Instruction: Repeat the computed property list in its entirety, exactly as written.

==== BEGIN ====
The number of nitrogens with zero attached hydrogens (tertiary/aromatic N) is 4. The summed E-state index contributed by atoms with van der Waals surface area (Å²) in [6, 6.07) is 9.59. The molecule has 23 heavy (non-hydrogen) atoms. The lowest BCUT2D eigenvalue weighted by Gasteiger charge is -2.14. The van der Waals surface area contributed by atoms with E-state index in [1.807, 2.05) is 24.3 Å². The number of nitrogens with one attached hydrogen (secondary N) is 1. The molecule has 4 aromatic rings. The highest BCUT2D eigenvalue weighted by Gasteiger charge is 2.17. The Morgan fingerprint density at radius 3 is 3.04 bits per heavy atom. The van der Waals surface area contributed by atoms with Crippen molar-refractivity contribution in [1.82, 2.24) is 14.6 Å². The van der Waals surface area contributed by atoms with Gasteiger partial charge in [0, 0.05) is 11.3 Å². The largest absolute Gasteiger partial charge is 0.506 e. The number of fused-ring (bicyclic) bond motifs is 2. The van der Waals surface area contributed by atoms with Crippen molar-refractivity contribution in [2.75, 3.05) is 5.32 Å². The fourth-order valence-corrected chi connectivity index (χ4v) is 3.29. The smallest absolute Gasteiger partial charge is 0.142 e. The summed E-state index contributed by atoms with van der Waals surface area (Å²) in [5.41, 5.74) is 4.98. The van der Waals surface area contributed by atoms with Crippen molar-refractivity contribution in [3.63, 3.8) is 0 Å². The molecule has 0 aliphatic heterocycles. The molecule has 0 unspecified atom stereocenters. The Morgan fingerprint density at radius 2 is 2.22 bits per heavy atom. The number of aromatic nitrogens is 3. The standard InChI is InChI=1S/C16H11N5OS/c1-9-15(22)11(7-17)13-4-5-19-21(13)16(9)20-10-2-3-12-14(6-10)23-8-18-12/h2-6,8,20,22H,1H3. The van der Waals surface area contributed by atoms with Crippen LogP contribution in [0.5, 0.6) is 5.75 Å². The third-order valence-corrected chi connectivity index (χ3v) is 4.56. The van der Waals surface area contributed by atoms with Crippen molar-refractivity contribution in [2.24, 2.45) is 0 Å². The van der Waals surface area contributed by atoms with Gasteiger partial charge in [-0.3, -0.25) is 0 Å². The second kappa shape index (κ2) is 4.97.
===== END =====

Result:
The number of nitrogens with zero attached hydrogens (tertiary/aromatic N) is 4. The summed E-state index contributed by atoms with van der Waals surface area (Å²) in [6, 6.07) is 9.59. The molecule has 23 heavy (non-hydrogen) atoms. The lowest BCUT2D eigenvalue weighted by Gasteiger charge is -2.14. The van der Waals surface area contributed by atoms with E-state index in [1.807, 2.05) is 24.3 Å². The number of nitrogens with one attached hydrogen (secondary N) is 1. The molecule has 4 aromatic rings. The highest BCUT2D eigenvalue weighted by Gasteiger charge is 2.17. The Morgan fingerprint density at radius 3 is 3.04 bits per heavy atom. The van der Waals surface area contributed by atoms with Crippen molar-refractivity contribution in [1.82, 2.24) is 14.6 Å². The van der Waals surface area contributed by atoms with Gasteiger partial charge in [0, 0.05) is 11.3 Å². The largest absolute Gasteiger partial charge is 0.506 e. The number of fused-ring (bicyclic) bond motifs is 2. The van der Waals surface area contributed by atoms with Crippen molar-refractivity contribution in [2.75, 3.05) is 5.32 Å². The fourth-order valence-corrected chi connectivity index (χ4v) is 3.29. The smallest absolute Gasteiger partial charge is 0.142 e. The summed E-state index contributed by atoms with van der Waals surface area (Å²) in [5.41, 5.74) is 4.98. The van der Waals surface area contributed by atoms with Crippen molar-refractivity contribution in [3.63, 3.8) is 0 Å². The molecule has 0 aliphatic heterocycles. The molecule has 0 unspecified atom stereocenters. The Morgan fingerprint density at radius 2 is 2.22 bits per heavy atom. The number of aromatic nitrogens is 3. The standard InChI is InChI=1S/C16H11N5OS/c1-9-15(22)11(7-17)13-4-5-19-21(13)16(9)20-10-2-3-12-14(6-10)23-8-18-12/h2-6,8,20,22H,1H3. The van der Waals surface area contributed by atoms with Crippen LogP contribution in [0.5, 0.6) is 5.75 Å². The third-order valence-corrected chi connectivity index (χ3v) is 4.56. The van der Waals surface area contributed by atoms with Crippen molar-refractivity contribution in [2.24, 2.45) is 0 Å². The van der Waals surface area contributed by atoms with Gasteiger partial charge in [-0.3, -0.25) is 0 Å². The second kappa shape index (κ2) is 4.97.